• Children, adults with asthma battle to breathe in wildfire smoke

    By: Linzi Sheldon


    For local children and adults in Western Washington with asthma, the wildfire smoke can make it tougher to breathe very quickly.

    Kent mother Elisha Chaney said her son, Jeremiah, is an active 8-year-old who wants to be outside all the time. Normally, this doesn’t pose a problem with his asthma.

    “Usually, he does really well with his asthma,” she said. “It’s not very bad. But this year in the past couple of weeks, it’s gotten worse.”

    Only two weeks ago, during our area’s first bout with intense wildfire smoke this summer, Chaney had to take Jeremiah to urgent care with a bad cough. They gave him a breathing treatment, she said, and a prescription for a steroid, but after three days, he still wasn’t improving.

    “He was just coughing and wasn’t catching his breath,” she said. “He said he was feeling dizzy.”

    Chaney took him to the emergency room.

    “I had a fun experience at the emergency room,” Jeremiah said. “They gave me an X-ray… they gave me a breathing treatment and a popsicle after.”

    “It’s scary because you want to do everything you can to help him, but you can’t breathe for him, obviously,” Chaney said.

    Jeremiah isn’t the only one hit hard by the smoke.

    KIRO 7 spoke with a dog walker, Celina, at Green Lake Park, who wore a mask as she walked one of her clients’ dogs.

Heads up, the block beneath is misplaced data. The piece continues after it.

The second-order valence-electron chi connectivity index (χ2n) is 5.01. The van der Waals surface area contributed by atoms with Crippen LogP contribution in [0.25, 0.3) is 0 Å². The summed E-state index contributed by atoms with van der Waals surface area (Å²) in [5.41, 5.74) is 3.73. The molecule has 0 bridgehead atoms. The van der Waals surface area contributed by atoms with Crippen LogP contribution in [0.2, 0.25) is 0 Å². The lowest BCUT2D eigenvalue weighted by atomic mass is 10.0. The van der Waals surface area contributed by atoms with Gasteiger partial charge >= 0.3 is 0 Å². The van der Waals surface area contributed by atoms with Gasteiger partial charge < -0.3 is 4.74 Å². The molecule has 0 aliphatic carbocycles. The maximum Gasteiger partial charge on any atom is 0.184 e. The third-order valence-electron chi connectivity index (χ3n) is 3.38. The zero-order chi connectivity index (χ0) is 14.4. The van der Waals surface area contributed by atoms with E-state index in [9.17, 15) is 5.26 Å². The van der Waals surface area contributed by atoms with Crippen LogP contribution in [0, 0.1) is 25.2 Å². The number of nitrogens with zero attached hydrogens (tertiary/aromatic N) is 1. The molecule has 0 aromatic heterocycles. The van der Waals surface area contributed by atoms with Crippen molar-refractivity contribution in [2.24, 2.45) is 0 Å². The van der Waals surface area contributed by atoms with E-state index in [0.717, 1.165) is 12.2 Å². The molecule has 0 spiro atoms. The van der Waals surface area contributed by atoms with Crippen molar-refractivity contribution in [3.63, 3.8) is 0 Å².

“The air quality’s pretty terrible overall,” she said. “Yesterday, I came out walking her and I came back home with—like, I was kind of wheezing,” she said.

    While plenty of others at the park were not wearing masks and didn’t appear to be bothered by the smoke, Celina, who also deals with asthma, said she wasn’t taking any chances.

    “I feel like people just don’t realize how bad it is or they don’t really want to have to adjust to how bad it is,” she said.

    According to the Puget Sound Clean Air Agency and local health officials, smoke can cause a range of health issues. In addition to asthma attacks, it can lead to trouble breathing, coughing, stinging eyes, irritated sinuses, headaches, chest pain and fast heartbeat.

    “Yesterday we actually started with fairly low levels and built up as the day went on,” Erik Saganic, an air quality forecaster with the Puget Sound Clean Air Agency, said. “Today we started out high and we're still high… we still have high levels of smoke today.”

    Saganic said people may be feeling some of the impacts more than they did on Monday.

    “People who are generally healthy might start to feel like, ‘Wow, it's harder to walk today, it's harder to run today,’” he said.

    Elisha Chaney said she tries to keep Jeremiah inside as much as she can in poor-quality air like this.

    “He’s very active and it’s hard,” she said. “I let him go out for 20-30 minutes at a time and then come back in and rest.”

    Per doctors’ orders, they’ve upped Jeremiah’s use of two different inhalers. She said if mothers are worried their kids might be having trouble with the hazy smoke, she advises them to try to pay close attention to their breathing throughout the day.

    “They don’t always know how to explain the way they’re feeling,” she said.

    Even though the air quality is supposed to improve later in the week, Saganic cautions that people can still experience side effects from the smoke exposure even a couple days afterward from breathing it all in.


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